- Niamh O Riordan.
Ok. Kilimanjaro. We made it. And we didn't make it. We actually climbed the hightest mountain in Africa twice. And it was all fabulous. Our first excursion was marred by bad weather and altitude sickness. Our second trip was perfect in every way.
Here's a blow by blow account of the second trip:
Day one was a short walk after a long drive through a nice wood. Stayed at Simba camp. We slept in tents and ate in a mess tent. We could see the mountain from there. Quite nice. We had one guide, Godi, one cook, and about 7 porters to carry our gear. We actually did no work ourselves other than walk to camps. They would fetch water, pitch tents, cook meals. Great team. Fab food all the way.
Second day was to 2nd cave. Another nice short walk. No sickness. Again perfect weather. Height: 3400m.
Third day was to Kikelelwa. Annoyed that this was only 3600m. We thought it was 3900m so we did an acclimatization walk up towards our next camp. Perfect weather. The idea is not to sleep more than 300m above where you slept the night before and to climb high and sleep low so each day you try to climb above where you will sleep.
Fourth day we walked four hours (short) to stay at Mawenzi Camp. This is a mountain itself and we stayed in a crater. We were at 4300m. We were above the clouds and could see all of africa it seemed. We did an acclimatization walk to 4500m up into the mountain itself. Great fun. The moutain is far more mountain shaped than Kili and it really was breathtaking. Perfect weather.
Day five we walked between Mawenzi and Kili ending the day at Kibo camp at the base of Kili itself. Kibo is 4700m high. That day we ate and slept cos we would make the final ascent in the night time. Managed about four hours sleep before waking at ten thirty. Had bickies and a hot drink. Started the walk at eleven thirty. Amazing stars so high up in the world. Never knew there were so many but it was steep steep steep and cold cold cold walk until dawn.
[DON'T READ IF YOU"RE SQUIMISH] It was so cold that I wouldnt take my hands out of my gloves to wipe my nose so I learned projectile nose blowing (that's actually what they do here - no hankies used) and when that failed I became 3 again and used my glove. I must insist, you'd have done the same - even you Emma!
[OK. IT'S FINE NOW] We were wearing three pairs of socks, three pants, countless tops, fleeces, coats, balaclavas, hats, two pairs of gloves. But we didn't have the snazzy hand warmers all the other tourists brought from home. So jealous of those things. My hands were painfully cold. Breathing was very difficult. We zig-zagged up and at each corner, I would pause to breathe. GODI and the assistant guide began to sing to take our minds off it and I think that's the trick. So I spent a lot of time thinking boring thoughts just so that I wouldn't be counting the seconds. It's too cold to stop for more than water. The temp was -10c. It would have been much colder if there was a wind blowing and I can't imagine what it would be like to summit in rain or snow. A bunch of South Africans were behind us and one of them started vomiting. Can't believe he went on. But we were fine. Malc was feeling a little off for a while but it passed.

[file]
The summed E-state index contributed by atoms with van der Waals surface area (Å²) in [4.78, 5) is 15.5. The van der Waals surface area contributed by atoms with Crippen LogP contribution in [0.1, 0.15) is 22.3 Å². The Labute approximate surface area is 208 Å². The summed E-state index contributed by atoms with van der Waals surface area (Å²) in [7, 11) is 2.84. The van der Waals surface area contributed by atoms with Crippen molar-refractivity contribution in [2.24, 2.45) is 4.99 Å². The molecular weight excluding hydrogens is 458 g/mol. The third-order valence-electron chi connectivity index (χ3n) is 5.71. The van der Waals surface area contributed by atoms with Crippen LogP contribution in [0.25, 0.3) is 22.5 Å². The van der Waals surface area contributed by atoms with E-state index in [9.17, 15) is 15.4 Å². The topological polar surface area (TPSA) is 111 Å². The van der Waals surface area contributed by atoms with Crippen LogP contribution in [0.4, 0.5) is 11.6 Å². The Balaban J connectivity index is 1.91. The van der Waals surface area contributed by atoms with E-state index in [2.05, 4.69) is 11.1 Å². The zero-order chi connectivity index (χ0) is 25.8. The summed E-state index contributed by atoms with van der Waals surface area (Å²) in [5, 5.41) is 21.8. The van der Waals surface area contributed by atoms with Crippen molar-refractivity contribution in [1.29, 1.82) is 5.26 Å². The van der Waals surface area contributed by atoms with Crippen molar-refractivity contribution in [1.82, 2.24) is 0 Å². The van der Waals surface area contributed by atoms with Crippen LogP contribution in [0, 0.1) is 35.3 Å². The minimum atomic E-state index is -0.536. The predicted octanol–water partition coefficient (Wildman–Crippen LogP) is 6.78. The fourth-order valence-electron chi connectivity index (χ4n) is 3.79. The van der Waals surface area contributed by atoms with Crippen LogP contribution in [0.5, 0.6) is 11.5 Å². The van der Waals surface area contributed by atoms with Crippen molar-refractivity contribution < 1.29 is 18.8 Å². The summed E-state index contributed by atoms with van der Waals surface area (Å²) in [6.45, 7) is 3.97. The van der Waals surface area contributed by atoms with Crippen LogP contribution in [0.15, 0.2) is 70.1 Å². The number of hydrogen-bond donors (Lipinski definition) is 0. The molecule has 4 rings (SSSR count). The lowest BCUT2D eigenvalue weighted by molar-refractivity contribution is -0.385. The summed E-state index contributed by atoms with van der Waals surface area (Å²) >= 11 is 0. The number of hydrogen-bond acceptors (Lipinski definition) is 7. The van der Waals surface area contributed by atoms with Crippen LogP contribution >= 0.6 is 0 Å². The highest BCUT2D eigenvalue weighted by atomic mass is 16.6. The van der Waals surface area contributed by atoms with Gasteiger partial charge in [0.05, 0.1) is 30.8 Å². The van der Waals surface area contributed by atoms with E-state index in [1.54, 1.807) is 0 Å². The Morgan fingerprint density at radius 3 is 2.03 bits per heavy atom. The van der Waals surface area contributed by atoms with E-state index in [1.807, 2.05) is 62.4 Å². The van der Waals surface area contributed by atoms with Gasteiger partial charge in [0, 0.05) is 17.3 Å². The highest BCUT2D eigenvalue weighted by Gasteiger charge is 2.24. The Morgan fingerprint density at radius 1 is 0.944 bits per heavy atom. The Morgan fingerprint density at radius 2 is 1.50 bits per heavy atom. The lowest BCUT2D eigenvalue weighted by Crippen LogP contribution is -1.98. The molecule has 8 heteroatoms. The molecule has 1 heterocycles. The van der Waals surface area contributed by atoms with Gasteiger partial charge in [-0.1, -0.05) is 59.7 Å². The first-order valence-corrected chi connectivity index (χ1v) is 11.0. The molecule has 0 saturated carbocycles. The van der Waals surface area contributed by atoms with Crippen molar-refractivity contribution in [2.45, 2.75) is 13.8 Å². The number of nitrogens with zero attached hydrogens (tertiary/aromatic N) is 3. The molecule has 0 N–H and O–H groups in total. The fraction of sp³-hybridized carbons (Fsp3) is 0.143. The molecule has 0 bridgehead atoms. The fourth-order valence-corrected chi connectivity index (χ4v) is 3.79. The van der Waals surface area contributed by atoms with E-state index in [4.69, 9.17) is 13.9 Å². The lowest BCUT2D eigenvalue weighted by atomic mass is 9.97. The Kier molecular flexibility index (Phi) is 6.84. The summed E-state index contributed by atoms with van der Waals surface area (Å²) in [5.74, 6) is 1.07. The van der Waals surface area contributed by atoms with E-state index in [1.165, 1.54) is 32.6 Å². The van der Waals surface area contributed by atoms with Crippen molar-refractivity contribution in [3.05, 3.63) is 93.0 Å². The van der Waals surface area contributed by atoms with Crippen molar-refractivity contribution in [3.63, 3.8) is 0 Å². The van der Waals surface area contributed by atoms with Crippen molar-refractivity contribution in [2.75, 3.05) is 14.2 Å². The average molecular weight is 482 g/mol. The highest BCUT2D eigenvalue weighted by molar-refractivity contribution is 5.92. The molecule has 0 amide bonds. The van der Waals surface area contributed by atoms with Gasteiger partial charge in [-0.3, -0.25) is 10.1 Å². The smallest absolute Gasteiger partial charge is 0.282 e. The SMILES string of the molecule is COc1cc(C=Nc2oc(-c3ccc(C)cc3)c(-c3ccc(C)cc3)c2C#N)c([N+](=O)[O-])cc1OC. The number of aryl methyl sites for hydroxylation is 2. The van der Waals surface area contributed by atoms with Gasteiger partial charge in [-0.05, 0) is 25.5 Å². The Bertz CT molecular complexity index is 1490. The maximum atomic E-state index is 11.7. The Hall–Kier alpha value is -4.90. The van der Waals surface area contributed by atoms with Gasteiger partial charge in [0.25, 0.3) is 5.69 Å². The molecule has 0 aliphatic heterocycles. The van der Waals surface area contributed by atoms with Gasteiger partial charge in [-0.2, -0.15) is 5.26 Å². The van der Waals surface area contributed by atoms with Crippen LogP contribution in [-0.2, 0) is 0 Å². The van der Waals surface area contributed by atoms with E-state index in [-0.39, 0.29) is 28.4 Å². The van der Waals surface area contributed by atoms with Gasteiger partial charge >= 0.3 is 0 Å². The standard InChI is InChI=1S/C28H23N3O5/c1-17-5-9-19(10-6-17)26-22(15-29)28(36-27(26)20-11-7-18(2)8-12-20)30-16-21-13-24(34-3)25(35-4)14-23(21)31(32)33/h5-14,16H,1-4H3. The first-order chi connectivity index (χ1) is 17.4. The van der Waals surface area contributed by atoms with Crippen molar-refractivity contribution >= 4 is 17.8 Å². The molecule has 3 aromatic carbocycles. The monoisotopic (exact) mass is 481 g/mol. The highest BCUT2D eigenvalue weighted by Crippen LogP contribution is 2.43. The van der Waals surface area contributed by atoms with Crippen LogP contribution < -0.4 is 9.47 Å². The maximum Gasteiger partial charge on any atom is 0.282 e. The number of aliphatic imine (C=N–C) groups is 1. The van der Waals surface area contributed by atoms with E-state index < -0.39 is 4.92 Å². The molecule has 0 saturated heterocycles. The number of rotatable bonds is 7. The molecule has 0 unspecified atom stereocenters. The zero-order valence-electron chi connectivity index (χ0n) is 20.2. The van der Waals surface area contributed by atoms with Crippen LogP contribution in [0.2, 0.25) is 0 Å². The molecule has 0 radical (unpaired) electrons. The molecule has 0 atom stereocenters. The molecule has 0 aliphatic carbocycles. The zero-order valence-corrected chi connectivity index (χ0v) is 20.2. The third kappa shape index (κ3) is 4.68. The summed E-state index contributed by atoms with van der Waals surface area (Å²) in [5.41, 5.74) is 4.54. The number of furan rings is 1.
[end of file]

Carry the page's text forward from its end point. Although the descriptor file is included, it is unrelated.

Then before we knew it we were at Gilman's point. About 5600m. Couldn't believe it. That's when I began to suspect that I was dreaming. It was only 5 am. We'd made very good progress. But you would too in that cold. So we marched on around the rim of the crater toward Uhuru peak, the summit (5895m). We'd heard this part was relatively easy but I was exhausted. I had to keep stopping to breathe but we were all so cold, Malc especially, that I didn't want to stop. I was very weak. And you don't eat up there (you're only asking for trouble) so there was very little I could do. But we could see the peak getting (achingly slowly) closer and the sun was coming up (glorious sunrise - amazing colours) and we weren't sick. And there were glaciers. And cool clouds. And we could hear people cheering. And it couldn't have been real. It must have been a dream.
So we got there. To the peak. And we did what all the other tourists did: took a few snaps, looked around and turned back. You have to. The longer you stay up there, the more chance there is of you getting sick up there. But it was stunning. So beautiful. I never thought I'd get there.
We walked back down then, slip sliding down the moutain on the scree. Is it ski-ing or skating that we did? I'm not sure. We certainly didn't walk down. What had taken 7 hours to ascend took less than 2 to descent.
At Kibo, we ate but were not allowed to sleep (makes people sick) and started the walk down. First to Horombo camp, then to Mandara. Our guide bullied us into taking a spin down from there. It was 7pm and 3 hours to the gate and his team had gone ahead of us. So Malc did what Godi asked and told the officials he had a sore knee (which he did) and we came down in an ambulance (no cars allowed in the park. We got our golden certificates and drove back to Moshi. Then we showered for the first time in six days and collapsed into bed.
Agus sin sin. It was amazing. For those of you who might not know, this was our second attempt. On the third day of our first attempt we were caught in a terrible snow storm. We walked for hours (maybe 8) and just couldn't stop, even when I got a headache. It was an acclimatization day so we were up at about 4500m. Never knew a headache could be so bad. Summit day was actually less difficult than that third day. But I'm really glad we did it twice. We saw Machame, Umbwe, Rongai and Marangu routes and they were all stunning and all different and all great fun. It's an amazing mountain because there's such a diversity of scenery and landscape.